Many people have been using their downtime from the pandemic to tackle long-delayed projects like sort through closets. After years of accumulating, the clothes have become packed to the point of being barely extractable. You have to fight to pull out that blouse and when you do manage to free it from the morass, it bears the imprint of the buttons from the neighboring jacket. Little by little, the clothing has gotten swallowed up in the quicksand of overabundance, sometimes disappearing for years.
Berlin is so packed with history, it’s more a matter of what to leave out than what to include when you’re visiting. The Prussian empire, with Frederick the Great as its leading man; the Nazis, whose leading man needs no mention; or the Cold War that split Berlin in two? Over four days, we discovered several interesting tidbits about each of these epochs.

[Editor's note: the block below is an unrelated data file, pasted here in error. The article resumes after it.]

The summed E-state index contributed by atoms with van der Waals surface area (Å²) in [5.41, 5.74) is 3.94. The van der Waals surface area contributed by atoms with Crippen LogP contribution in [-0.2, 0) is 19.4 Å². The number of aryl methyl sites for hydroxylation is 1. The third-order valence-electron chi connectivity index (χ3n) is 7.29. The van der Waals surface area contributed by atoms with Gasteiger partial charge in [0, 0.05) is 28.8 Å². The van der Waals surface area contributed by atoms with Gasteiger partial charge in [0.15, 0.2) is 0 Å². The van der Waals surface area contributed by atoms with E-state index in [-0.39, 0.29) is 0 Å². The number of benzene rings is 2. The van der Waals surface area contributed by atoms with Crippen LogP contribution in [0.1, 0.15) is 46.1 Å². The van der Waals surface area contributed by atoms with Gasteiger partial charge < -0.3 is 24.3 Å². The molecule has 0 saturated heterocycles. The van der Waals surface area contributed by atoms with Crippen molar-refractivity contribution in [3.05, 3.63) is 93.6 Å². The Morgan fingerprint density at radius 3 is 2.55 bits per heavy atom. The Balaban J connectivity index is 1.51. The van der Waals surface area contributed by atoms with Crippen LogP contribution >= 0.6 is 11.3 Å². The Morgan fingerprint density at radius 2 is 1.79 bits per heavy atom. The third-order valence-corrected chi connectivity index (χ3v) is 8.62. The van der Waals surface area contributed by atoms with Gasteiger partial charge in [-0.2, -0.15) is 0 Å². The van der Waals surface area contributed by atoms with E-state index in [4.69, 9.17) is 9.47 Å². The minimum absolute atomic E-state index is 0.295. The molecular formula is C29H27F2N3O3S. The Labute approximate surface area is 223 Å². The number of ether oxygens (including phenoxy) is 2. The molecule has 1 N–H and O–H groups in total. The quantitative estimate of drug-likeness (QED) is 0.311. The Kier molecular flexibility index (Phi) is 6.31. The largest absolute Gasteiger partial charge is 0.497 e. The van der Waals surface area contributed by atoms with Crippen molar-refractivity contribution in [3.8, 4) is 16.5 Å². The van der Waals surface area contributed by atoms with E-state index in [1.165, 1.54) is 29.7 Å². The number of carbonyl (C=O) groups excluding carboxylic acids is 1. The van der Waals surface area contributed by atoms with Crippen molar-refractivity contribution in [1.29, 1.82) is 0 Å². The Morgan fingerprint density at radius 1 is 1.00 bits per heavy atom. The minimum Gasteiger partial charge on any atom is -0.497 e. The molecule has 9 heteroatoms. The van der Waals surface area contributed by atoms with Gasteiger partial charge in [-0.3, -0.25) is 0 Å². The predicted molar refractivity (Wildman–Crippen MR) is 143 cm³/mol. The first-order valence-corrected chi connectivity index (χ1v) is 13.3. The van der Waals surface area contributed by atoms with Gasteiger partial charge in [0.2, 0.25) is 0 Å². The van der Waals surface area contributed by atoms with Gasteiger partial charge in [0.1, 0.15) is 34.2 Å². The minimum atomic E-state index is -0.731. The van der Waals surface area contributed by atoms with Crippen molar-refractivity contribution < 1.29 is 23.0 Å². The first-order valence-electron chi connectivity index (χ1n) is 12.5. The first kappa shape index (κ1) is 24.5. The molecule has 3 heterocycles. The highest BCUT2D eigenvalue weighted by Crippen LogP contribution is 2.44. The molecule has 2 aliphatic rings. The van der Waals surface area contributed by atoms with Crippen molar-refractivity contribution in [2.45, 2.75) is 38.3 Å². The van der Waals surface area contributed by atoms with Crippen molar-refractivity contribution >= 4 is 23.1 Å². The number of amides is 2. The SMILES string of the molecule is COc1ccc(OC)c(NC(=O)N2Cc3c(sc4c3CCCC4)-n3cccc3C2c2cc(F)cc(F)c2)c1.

What a nice little festival, I thought. Little boats with lit candles inside, sailing peacefully across the lake through the darkness. Children singing against the backdrop of the picturesque Blutenburg Castle. It was St. Martin’s, a popular fall festival.
Summer is over. Germany is like Camelot – at least regarding
the punctuality of the weather, not so much the bursting into song – so on
September 1st it cooled off right on schedule. But here in Munich,
there’s another sure way to recognize that fall has arrived. From one day
to the next, men exchange their Bermuda shorts for Lederhosen, women
doff their jeans for Dirndls –
it’s Oktoberfest time!
I’m strolling through the festival grounds
with my high school friend Susan and her husband Bill, who were looking forward
to seeing the beer tents. That is, until I tell them about something far more
intriguing than a bunch of drunks and a brass band covered by cloth on stilts.